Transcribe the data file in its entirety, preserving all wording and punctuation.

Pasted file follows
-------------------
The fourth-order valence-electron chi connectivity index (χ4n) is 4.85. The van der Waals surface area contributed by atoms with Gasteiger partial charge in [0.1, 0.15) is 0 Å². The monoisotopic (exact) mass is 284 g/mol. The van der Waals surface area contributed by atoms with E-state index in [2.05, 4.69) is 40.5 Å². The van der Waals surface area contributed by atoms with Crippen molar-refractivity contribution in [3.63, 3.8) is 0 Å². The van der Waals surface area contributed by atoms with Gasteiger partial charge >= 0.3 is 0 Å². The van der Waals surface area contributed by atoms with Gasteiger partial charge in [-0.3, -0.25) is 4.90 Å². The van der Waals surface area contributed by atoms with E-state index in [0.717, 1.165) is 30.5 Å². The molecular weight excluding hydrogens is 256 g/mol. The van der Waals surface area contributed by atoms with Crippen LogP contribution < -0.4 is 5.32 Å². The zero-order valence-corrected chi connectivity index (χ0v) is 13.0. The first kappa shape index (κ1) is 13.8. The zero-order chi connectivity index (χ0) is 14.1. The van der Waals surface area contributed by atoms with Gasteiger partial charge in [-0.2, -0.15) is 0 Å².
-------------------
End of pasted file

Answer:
The fourth-order valence-electron chi connectivity index (χ4n) is 4.85. The van der Waals surface area contributed by atoms with Gasteiger partial charge in [0.1, 0.15) is 0 Å². The monoisotopic (exact) mass is 284 g/mol. The van der Waals surface area contributed by atoms with E-state index in [2.05, 4.69) is 40.5 Å². The van der Waals surface area contributed by atoms with Crippen molar-refractivity contribution in [3.63, 3.8) is 0 Å². The van der Waals surface area contributed by atoms with Gasteiger partial charge >= 0.3 is 0 Å². The van der Waals surface area contributed by atoms with Gasteiger partial charge in [-0.3, -0.25) is 4.90 Å². The van der Waals surface area contributed by atoms with E-state index in [0.717, 1.165) is 30.5 Å². The molecular weight excluding hydrogens is 256 g/mol. The van der Waals surface area contributed by atoms with Crippen LogP contribution < -0.4 is 5.32 Å². The zero-order valence-corrected chi connectivity index (χ0v) is 13.0. The first kappa shape index (κ1) is 13.8. The zero-order chi connectivity index (χ0) is 14.1. The van der Waals surface area contributed by atoms with Gasteiger partial charge in [-0.2, -0.15) is 0 Å².